Los Angeles River, west
Valley, circa 1955 (top) and
the same location today.
In 1911, a huge public auction of farm machinery and implements marked the end of the 40-year reign of King Wheat in the Valley. Four years later, William Mulholland's water surged through a network of steel and cast-iron pipe, and the Valley changed swiftly and radically. Immense reaches of dry-land farm suddenly became a bocage landscape: small-scale, mixed truck and garden crops, alfalfa fields, walnut and avocado groves, and citrus, apricot and peach orchards. (To avail themselves of Los Angeles' Owens Valley water, Valley residents had to agree to annexation, most of which took place on May 4, 1915.)
By 1917, with its irrigation system completely in place, the Valley had become a nearly contiguous expanse of small (2-to-3-acre) rural lots centered on farm towns — Marian (soon to be renamed Reseda), Owensmouth (Canoga Park), Zelzah (Northridge), Girard (Woodland Hills) — and somewhat larger, outlying farmsteads, these demarcated by windbreaks of Lombardy poplar or Italian cypress and by “eucalyptus alleys,” one-track farm maintenance roads bounded by rows of blue gums.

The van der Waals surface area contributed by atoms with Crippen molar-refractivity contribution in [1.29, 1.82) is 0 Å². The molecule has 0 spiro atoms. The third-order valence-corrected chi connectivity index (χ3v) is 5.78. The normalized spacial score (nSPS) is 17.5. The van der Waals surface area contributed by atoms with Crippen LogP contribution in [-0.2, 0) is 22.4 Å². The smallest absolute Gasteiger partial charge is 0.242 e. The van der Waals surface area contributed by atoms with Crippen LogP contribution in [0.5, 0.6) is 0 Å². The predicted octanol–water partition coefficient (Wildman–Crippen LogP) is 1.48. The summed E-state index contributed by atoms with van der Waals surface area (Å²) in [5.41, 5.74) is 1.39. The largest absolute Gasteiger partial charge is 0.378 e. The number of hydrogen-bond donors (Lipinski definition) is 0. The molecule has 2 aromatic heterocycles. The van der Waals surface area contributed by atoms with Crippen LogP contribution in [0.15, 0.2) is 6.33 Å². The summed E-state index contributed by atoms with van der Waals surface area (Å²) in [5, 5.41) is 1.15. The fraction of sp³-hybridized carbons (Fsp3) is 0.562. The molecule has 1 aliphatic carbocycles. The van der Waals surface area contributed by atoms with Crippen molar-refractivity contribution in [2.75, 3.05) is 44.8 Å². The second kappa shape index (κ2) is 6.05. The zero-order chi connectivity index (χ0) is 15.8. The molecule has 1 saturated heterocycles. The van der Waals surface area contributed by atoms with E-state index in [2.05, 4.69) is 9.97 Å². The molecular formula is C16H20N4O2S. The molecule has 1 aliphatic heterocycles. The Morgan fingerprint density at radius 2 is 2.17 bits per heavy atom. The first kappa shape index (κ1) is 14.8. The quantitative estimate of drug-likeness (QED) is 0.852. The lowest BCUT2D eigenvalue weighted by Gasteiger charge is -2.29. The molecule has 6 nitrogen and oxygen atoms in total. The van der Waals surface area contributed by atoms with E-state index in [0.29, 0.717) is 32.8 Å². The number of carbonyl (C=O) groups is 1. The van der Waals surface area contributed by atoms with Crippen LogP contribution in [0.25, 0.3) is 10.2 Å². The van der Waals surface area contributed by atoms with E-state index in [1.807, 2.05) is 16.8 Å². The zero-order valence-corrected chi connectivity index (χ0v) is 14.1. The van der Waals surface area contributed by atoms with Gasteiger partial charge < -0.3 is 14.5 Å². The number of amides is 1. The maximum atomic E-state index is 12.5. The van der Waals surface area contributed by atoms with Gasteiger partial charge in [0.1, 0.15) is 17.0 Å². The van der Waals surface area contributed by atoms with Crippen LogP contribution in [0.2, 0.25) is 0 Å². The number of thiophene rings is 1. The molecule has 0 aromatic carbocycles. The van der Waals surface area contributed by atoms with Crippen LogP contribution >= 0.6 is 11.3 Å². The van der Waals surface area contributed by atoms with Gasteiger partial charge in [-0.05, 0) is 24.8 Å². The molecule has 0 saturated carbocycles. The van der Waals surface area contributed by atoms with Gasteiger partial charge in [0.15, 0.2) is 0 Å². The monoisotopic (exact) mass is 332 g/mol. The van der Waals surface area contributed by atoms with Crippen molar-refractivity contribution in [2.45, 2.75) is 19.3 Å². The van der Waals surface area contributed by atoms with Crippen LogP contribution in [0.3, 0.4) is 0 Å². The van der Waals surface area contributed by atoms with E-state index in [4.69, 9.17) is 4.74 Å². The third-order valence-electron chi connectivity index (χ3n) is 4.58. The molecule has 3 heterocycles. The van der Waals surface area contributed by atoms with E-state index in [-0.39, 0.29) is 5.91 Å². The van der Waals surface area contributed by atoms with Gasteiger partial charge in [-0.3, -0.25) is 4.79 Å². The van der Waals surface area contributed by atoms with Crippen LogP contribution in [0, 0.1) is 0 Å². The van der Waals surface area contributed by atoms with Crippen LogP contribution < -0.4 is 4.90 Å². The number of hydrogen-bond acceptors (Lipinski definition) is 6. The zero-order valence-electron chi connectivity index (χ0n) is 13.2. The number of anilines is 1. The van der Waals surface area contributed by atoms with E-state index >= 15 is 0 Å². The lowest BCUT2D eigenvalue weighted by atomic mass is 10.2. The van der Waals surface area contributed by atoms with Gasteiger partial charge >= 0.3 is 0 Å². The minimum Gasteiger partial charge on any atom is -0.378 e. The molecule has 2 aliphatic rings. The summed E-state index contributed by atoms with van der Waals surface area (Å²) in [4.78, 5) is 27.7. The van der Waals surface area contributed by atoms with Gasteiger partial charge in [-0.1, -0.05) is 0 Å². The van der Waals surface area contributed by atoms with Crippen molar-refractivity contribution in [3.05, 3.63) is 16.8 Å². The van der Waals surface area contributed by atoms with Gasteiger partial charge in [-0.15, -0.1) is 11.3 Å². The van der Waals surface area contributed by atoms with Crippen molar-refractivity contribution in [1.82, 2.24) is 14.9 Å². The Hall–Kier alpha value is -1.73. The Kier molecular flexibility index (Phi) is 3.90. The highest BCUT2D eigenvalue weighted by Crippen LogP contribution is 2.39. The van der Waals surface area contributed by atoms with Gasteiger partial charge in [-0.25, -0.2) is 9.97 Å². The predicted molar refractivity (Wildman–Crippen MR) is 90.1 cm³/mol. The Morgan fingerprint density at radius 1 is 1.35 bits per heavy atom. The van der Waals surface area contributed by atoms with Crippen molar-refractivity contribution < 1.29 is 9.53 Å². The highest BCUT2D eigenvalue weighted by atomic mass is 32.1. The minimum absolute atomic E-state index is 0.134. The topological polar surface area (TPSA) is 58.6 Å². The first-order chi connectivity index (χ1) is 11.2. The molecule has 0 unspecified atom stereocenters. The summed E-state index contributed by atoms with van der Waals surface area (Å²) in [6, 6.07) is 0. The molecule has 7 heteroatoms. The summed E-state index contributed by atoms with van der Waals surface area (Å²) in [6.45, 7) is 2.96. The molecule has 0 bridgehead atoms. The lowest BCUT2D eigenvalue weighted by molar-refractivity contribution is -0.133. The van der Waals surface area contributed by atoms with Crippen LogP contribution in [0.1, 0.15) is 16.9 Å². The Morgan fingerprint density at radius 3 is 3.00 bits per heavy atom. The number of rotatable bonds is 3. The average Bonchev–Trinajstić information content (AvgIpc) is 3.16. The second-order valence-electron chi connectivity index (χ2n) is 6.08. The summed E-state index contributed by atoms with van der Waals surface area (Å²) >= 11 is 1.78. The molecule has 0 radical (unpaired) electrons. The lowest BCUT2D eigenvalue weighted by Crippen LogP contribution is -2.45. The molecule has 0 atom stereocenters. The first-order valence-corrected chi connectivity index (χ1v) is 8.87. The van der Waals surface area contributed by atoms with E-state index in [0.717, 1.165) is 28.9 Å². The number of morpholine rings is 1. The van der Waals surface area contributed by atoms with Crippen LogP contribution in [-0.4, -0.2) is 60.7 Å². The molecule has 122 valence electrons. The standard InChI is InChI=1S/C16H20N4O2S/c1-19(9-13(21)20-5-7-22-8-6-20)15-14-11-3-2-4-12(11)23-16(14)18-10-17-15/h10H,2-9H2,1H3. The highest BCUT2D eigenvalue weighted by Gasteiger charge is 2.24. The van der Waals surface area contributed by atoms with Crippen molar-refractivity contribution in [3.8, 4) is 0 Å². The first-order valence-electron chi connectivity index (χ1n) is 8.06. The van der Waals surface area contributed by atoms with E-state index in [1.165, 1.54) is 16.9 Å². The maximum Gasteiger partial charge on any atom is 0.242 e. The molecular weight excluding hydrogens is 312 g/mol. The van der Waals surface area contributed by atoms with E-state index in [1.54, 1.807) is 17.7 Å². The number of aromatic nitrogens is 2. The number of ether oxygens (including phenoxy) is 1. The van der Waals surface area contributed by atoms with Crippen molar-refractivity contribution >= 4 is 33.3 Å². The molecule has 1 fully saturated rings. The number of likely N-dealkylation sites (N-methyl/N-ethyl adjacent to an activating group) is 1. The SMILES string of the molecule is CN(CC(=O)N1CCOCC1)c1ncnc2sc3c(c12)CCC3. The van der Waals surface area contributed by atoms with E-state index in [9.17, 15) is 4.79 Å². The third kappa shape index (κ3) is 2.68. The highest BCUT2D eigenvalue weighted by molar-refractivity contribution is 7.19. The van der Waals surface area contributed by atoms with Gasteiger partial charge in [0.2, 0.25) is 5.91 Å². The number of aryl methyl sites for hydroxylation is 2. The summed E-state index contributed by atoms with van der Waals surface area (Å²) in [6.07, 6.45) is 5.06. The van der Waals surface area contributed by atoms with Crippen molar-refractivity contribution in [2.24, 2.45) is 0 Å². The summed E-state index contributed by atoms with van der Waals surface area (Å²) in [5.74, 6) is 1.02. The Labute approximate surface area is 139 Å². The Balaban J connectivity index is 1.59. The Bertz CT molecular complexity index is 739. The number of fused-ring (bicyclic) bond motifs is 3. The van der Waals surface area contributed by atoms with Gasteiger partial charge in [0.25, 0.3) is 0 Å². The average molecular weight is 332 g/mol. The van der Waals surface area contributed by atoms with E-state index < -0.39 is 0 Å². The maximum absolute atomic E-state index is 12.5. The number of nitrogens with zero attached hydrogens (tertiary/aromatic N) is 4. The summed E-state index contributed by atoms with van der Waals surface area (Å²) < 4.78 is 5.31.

The lands that would one day be called Reseda began their modern history as part of the first Rancho del encino (1787). They were then included in Eulogio de Celis' post-secularization purchase of 121,542 acres from the Mexican government in 1846, his Rancho de la antigua misión San Fernando. In 1869, de Celis and his partners, the Pico brothers Pío and Andreas, sold most of the Valley south of present-day Roscoe Boulevard to a group of San Franciscoarea investors, among them Isaac Lankershim and his son-in-law Isaac Van Nuys. The syndicate managed its 59,000-acre property under a variety of plans (and titles), the last of which was a series of six ranches operating as the Los Angeles Farm and Milling Co. (One, Patton Ranch, approximated the future site of Reseda.) Anticipating the bounty of water soon to come, LAF&M sold its holdings in 1910 to the Los Angeles Suburban Homes Co., which immediately began to subdivide. With similar subdivision going on in the north Valley, nearly 100,000 acres — two-thirds of the Valley — was in real estate development that year.
By the time the first pipe load of Sierra water arrived, Reseda had been a town site for three decades. Along with Van Nuys, it had established itself as a poultry-raising center. Its outer lands were mostly in sugar beets and other field crops — lima beans, lettuce, spinach, melons, squash, carrots — and alfalfa, grown to fodder dairy cattle and for chicken feed.